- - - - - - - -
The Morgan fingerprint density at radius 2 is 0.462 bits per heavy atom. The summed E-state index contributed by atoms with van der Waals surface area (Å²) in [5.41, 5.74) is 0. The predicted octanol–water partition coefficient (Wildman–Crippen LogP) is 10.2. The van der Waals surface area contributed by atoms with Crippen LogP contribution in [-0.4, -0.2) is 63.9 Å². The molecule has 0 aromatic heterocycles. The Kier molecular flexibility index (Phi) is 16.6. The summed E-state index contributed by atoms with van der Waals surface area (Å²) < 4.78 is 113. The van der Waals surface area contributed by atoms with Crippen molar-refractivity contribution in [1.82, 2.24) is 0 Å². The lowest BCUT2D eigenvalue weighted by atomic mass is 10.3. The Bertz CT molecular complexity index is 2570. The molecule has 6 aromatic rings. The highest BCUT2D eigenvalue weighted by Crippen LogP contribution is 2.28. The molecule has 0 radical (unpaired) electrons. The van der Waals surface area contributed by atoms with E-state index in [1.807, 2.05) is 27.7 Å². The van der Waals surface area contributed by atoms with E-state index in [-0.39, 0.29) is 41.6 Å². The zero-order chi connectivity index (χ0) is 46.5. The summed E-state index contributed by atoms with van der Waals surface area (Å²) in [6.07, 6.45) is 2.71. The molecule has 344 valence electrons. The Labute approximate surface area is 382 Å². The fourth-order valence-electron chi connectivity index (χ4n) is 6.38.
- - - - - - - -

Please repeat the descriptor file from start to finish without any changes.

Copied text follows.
The Morgan fingerprint density at radius 2 is 0.462 bits per heavy atom. The summed E-state index contributed by atoms with van der Waals surface area (Å²) in [5.41, 5.74) is 0. The predicted octanol–water partition coefficient (Wildman–Crippen LogP) is 10.2. The van der Waals surface area contributed by atoms with Crippen LogP contribution in [-0.4, -0.2) is 63.9 Å². The molecule has 0 aromatic heterocycles. The Kier molecular flexibility index (Phi) is 16.6. The summed E-state index contributed by atoms with van der Waals surface area (Å²) < 4.78 is 113. The van der Waals surface area contributed by atoms with Crippen molar-refractivity contribution in [1.82, 2.24) is 0 Å². The lowest BCUT2D eigenvalue weighted by atomic mass is 10.3. The Bertz CT molecular complexity index is 2570. The molecule has 6 aromatic rings. The highest BCUT2D eigenvalue weighted by Crippen LogP contribution is 2.28. The molecule has 0 radical (unpaired) electrons. The van der Waals surface area contributed by atoms with E-state index in [1.807, 2.05) is 27.7 Å². The van der Waals surface area contributed by atoms with E-state index in [-0.39, 0.29) is 41.6 Å². The zero-order chi connectivity index (χ0) is 46.5. The summed E-state index contributed by atoms with van der Waals surface area (Å²) in [6.07, 6.45) is 2.71. The molecule has 344 valence electrons. The Labute approximate surface area is 382 Å². The fourth-order valence-electron chi connectivity index (χ4n) is 6.38.